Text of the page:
One pastor said that for two years in a row when he and his family arrived at their beach cottage for vacation, there was a note on the door for him to return home due to a death in the church.
Another issue is the sometimes unreal expectations placed on the pastor's family. The pastor's spouse should be the epitome of virtue and godliness. Different congregants have different definitions of the spouse's role. The inevitable happens when the spouse is not able to meet everyone's expectations and dagger-like criticisms cut her to the core.
Unrealistic expectations are sometimes placed on the pastor's children as well. One pastor said that his kids couldn't win in his church. When their behavior wasn't satisfactory, they were criticized. When they achieved more than the children of some church members in athletics, arts or academics, they were ostracized.
This is sometimes referred to as the 'fish bowl syndrome'.
In the church family, the pastor often feels he or she is first loved for the role they play and not who they are as a person.
Now, ideally, in a Christian community the acceptance of people should be based on who they are regardless of the roles they perform or how well they do. But pastors feel this doesn't apply to them. They are loved with a conditional love based upon the quality of their functioning in a role.
On the other hand, from a church member's or leader's point of view, they expect the pastor to be a professional communicator, carer and leader. When they ask the pastor what his or her 'professional development' involves at any given time, sometimes the answers are not satisfactory. Because pastors believe, generally, that they have 'control' of the pulpit, they are sometimes not open to feedback about their preaching. And occasionally, in very conservative church circles, one hears the phrase 'touch not the Lord's anointed' to justify pastors' being autonomous and unaccountable. Further, if a well-informed layperson suggests a 'church audit' or 'parish review' many insecure pastors can become quite obstructionist.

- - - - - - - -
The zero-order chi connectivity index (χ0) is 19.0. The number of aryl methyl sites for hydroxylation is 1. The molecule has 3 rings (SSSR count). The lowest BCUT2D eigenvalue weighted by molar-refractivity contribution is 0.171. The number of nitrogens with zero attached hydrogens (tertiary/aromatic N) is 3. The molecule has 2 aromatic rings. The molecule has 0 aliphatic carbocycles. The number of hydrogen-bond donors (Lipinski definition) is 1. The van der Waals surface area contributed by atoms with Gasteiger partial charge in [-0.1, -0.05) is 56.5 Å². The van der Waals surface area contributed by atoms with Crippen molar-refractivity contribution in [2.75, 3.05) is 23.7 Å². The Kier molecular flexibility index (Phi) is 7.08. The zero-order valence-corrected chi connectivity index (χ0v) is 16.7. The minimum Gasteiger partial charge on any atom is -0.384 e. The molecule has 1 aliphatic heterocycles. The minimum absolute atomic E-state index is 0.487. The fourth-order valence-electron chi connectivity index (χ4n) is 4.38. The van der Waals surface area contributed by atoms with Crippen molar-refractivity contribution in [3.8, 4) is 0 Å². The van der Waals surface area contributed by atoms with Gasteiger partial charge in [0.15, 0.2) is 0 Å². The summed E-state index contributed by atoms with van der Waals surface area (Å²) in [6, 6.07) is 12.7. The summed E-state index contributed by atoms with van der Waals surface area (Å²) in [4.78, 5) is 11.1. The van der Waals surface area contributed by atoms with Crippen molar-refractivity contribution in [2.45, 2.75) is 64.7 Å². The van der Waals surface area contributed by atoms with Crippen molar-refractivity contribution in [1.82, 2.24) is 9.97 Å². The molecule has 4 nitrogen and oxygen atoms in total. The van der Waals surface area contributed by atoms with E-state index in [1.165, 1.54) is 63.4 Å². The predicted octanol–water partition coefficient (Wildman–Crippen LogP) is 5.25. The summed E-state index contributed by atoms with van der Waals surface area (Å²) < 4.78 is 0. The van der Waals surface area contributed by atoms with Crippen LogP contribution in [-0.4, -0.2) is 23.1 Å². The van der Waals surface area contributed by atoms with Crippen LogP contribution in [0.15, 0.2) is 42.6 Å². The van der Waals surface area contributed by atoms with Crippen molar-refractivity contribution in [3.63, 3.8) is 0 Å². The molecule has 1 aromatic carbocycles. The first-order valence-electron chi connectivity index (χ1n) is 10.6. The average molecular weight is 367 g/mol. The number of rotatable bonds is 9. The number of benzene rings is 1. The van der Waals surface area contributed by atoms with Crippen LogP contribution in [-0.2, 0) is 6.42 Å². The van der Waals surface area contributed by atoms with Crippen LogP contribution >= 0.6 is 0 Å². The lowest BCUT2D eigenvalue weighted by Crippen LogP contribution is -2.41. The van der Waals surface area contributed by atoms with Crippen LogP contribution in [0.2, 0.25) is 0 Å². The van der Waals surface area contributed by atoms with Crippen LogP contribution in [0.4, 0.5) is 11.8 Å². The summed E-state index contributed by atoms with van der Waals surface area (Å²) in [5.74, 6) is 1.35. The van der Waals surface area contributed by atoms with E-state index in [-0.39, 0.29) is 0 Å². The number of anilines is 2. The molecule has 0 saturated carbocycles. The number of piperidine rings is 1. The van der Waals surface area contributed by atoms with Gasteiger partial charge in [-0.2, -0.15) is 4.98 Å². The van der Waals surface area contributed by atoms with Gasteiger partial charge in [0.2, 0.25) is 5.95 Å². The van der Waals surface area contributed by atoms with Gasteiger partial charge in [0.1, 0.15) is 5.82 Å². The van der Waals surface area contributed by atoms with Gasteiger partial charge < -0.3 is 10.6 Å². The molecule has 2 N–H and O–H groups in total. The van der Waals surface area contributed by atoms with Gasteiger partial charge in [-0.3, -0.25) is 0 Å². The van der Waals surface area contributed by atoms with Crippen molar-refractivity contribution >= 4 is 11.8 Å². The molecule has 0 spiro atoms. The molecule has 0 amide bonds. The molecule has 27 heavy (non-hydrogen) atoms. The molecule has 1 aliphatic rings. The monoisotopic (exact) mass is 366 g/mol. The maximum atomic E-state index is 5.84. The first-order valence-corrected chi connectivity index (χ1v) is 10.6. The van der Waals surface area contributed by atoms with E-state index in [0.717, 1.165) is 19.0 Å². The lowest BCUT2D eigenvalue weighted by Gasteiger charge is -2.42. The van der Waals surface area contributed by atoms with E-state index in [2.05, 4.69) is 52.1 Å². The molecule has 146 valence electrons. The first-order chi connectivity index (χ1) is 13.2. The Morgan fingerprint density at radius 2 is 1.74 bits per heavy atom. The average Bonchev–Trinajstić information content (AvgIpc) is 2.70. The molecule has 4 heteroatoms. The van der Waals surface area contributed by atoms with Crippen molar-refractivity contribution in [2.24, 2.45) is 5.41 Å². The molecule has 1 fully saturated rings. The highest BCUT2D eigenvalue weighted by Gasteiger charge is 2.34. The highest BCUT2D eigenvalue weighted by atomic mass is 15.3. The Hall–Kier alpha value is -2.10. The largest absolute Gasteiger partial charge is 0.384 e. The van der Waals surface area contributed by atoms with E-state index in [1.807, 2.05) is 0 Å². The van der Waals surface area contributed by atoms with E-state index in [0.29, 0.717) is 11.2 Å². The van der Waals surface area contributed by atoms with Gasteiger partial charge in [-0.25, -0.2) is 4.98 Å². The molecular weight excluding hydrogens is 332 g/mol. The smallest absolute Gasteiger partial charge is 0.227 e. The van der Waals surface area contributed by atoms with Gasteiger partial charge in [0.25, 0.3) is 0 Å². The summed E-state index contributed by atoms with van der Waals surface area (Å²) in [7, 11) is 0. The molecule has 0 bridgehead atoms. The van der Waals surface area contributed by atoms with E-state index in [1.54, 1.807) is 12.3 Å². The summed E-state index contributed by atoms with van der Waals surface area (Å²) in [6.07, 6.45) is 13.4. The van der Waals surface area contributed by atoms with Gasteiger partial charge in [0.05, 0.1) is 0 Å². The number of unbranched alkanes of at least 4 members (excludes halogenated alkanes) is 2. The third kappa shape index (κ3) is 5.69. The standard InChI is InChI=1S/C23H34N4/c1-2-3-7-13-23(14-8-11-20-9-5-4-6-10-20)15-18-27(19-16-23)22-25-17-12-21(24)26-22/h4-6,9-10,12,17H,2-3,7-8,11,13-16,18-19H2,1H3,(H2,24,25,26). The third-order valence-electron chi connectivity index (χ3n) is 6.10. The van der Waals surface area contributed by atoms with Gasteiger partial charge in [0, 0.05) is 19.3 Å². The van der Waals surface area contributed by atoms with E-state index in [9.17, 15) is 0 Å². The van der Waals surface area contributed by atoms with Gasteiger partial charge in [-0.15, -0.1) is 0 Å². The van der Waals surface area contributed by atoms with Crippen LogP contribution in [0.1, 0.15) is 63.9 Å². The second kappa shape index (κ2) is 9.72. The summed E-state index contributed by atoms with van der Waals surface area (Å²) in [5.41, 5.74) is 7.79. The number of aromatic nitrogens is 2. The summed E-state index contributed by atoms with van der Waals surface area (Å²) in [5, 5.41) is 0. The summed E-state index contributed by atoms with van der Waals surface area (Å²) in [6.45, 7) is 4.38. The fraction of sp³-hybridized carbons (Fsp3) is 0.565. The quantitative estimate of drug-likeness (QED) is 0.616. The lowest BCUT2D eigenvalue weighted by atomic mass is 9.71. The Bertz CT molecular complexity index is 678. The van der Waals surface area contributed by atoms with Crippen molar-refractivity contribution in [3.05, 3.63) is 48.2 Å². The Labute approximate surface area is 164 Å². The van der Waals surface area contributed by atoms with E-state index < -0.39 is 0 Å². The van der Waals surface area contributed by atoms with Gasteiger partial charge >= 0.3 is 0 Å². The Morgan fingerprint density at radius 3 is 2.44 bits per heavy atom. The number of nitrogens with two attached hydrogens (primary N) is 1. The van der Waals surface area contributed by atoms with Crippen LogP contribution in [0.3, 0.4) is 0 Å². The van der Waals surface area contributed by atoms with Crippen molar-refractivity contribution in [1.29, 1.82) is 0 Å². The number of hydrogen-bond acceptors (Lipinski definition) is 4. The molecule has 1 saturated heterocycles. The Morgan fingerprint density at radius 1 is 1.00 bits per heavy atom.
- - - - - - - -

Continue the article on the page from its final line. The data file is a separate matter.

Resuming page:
We are living in times when church-people frankly expect 'value' for their input of time and money into the church. (See my article 'Does the Australian Church Have a Future?' http://www.pastornet.net.au/jmm/alpt/alpt0419.htm ). They feel they have a right to 'choose' a church where they 'fit'. The old 'one size fits all' theory doesn't apply any more. And the longer they attend a church, the more friends they make there, the more right they feel to express what kind of leadership they expect. When they become disgruntled, they may degenerate into people the church consultant Lyle Schaller calls 'permission withholders'. They are unhappy. And they may revolt.
In a wider context, we live in a day of corporate downsizings, massive layoffs, and low employee loyalty. Pastors and churches have experienced similar trends. Pastoral tenures are at a record low: a third of all churches in the U.S. forced the previous pastor to leave.
"Forced Termination" happens when a pastor's tenure in a church is terminated by a bishop, or a church's personnel committee or a congregational vote. The pastor may also resign as a result of negative criticism from a small group, or constant conflict and attacks where the pastor feels psychological pressure, loss of self esteem, diminishing ministry effectiveness, and loss of spiritual worth. The resignation may be a result of stress/burnout, fatigue, or attacks on the pastor's spouse and children.
Over the years I have heard many "horror" stories involving forced terminations. Among them are stories of ministers who have gone on vacation only to find out that while they were gone, the church voted to dismiss them from their positions. Then, there are those ministers who are told they will only get a substantial severance package if they go "quietly." Another was asked to vacate the church manse within three days - the only contact anyone made with the pastor after the vote of a church meeting to dismiss him.
"Should the congregation vote for the pastor's dismissal it shall be by two-thirds majority vote of a congregational meeting whose purpose has been announced two Sundays previously provided that at least one-third of the membership is present. This vote shall be by secret ballot. The pastor shall be given six weeks' notice of his dismissal with pay, but he may not have the rights and duties of the pastoral office."
In the same constitution:
Section 4. Call. The pastor shall be called at a regular or special congregational business meeting, the purpose of which shall be announced two Sundays in advance. He shall be chosen by secret ballot with a two-thirds majority vote required for a call, provided that at least one-third of the membership is present. The call shall be for an indefinite period of time with a minimum of six weeks notice required by the church or the pastor for the termination of his pastoral duties.